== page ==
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Insights (Blog)

Introduction

In today’s changing environment, a medical practice’s ability to ensure that revenue is maximized, and financial ‘leakage’ is minimized, is crucial to its economic success.  Maximizing revenue includes ensuring the appropriate level of payments against claims for every patient serviced.  Minimizing financial leakage is best achieved by implementing sufficient financial controls and oversight to ensure reconciled deposits across accounts and discouraging employee misconduct.  While most medical practices assume they have implemented the appropriate level of financial controls, independent analysis typically reveals a surprising level of losses stemming from not having the right checks and balances in place throughout the Service-to-Payment process.

Service –to–Payment Cycle

Figure 1 – Medical Practice Service-to-Payment Cycle – The service to payment cycle is the end-to-end process of servicing patients through to the receipt of payment for services renders from insurance companies.  The optimization of this process results in an overall increase in profitability to medical practices. The process can be optimized through the monitoring of defined control points throughout the cycle.

 The Service-to-Payment cycle is simply the end-to-end process of managing the receipt of revenues from services rendered to patients which includes:

Cash Payments Reconciliation – Practices which handle a significant amount of cash payments need to implement controls around the collection, recording, deposit, and reconciliation of funds.  Cash payments offer significant opportunities for funds to be mishandled or for employee malfeasance.   Best practices for handling cash payments include:Documenting each patient served through a sign-in sheet and recording the method of payment for service or co-pay.

  1. Documenting each patient served through a sign-in sheet and recording the method of payment for service or co-pay.
  2. Reconciling all payments collected by patients (Cash, Debit, Credit) against bank statements.
  3. Ensuring that all cash payments are totaled and reconciled daily with deposits at the bank. Cash payments should not be aggregated across multiple days to simplify reconciliation tracking for audit purposes.

Billing Assurance – Practices often miss filing insurance claims against all the patients serviced.  In larger practices, a 1 or 2% rate of missed claims can result in a significant loss of revenue.  These types of mistakes do not typically occur as a result of employee misconduct or malfeasance, but rather a natural error rate as a result of normal billing operations.     Charge differential, defined as the difference between standard pricing and charges for procedures issued below the pricing negotiated with individual insurance companies, also impacts a practice’s profitability.  This differential is typically difficult to monitor on an ongoing basis because it requires managing complex tables which track the billing agreements by current procedural terminology (CPT) code negotiated between the multitudes of insurance companies a practice interacts with.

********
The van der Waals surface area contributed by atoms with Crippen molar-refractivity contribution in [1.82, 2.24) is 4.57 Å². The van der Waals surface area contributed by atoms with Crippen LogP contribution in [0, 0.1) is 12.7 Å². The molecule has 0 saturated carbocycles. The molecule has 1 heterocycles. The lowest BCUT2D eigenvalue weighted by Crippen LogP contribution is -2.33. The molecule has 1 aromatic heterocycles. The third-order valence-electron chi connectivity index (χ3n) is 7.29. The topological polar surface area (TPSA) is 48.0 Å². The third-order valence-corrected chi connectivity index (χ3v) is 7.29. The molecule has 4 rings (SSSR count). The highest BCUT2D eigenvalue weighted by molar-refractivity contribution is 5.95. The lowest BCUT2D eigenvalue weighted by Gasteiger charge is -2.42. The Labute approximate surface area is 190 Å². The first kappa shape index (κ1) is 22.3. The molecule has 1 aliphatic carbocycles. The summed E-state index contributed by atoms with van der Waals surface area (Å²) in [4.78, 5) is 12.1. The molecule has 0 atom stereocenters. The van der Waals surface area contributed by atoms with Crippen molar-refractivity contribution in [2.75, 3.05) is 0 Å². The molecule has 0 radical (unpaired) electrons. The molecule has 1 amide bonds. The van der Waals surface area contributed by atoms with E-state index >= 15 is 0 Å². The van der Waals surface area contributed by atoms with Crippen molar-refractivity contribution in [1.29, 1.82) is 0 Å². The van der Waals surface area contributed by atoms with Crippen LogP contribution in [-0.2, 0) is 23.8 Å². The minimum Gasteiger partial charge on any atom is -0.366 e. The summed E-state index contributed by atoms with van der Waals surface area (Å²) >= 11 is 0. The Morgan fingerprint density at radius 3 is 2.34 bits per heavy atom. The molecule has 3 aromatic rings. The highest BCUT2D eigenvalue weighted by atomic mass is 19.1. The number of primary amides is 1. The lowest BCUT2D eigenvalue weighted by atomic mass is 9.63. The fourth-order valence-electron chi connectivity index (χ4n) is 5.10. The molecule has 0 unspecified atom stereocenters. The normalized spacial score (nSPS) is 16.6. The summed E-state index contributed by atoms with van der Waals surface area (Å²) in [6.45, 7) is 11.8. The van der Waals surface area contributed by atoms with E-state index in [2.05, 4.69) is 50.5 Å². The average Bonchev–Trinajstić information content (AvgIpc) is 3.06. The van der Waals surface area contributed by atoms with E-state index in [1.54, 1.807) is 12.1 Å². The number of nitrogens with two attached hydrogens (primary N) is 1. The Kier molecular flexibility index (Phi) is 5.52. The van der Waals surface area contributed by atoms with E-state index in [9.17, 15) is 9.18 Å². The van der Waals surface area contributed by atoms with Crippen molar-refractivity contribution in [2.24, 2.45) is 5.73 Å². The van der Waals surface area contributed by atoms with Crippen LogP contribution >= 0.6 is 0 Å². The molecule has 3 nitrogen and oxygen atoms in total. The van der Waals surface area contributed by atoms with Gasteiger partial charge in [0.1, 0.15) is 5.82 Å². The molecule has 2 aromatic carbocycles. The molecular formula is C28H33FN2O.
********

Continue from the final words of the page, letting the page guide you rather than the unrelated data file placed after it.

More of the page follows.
Claims Assurance – Claims assurance is the management of claims from insurance companies to ensure that:

  1. All claims issued to insurance companies are paid.
  2. All paid claims are paid at the negotiated contract level with each Payer/Insurance company. This level is different for every Payer.

A critical area of claims assurance for medical practices is the analysis of adjustments on claims received from insurance companies.  Adjustments should reflect a standard discount received against a claim from a given insurance company and   should range from 20 to 50% based upon the CPT code.   A thorough analysis will typically reveal adjustments in the range of 75% or above, with a 100% adjustment meaning the insurance company has not paid anything against the claim.  Reasons for these high adjustments are multi-fold ranging from insurance company errors to rejection of claims due to input error from the practice’s billing staff.  While this information is available in the standard billing software utilized by medical practices, the rigorous analysis of the aging report and the ability to mine the data into ‘useful information’ is what proves more difficult for practice personnel.

Figure 2 – Claims Assurance Analysis – In this sample analysis of insurance adjustments, basic information has been analyzed using the practice’s billing software.  The $2.2M in revenue has been categorized into Patient Paid, Insurance Paid, Adjustments and Remaining Balance.  The $1.1M in adjustments have been further detailed into groups of <50%, 50-75%, > 75%, and 100% adjusted.  As can be seen from the table, the >75% and 100% adjustment buckets represent $732,798.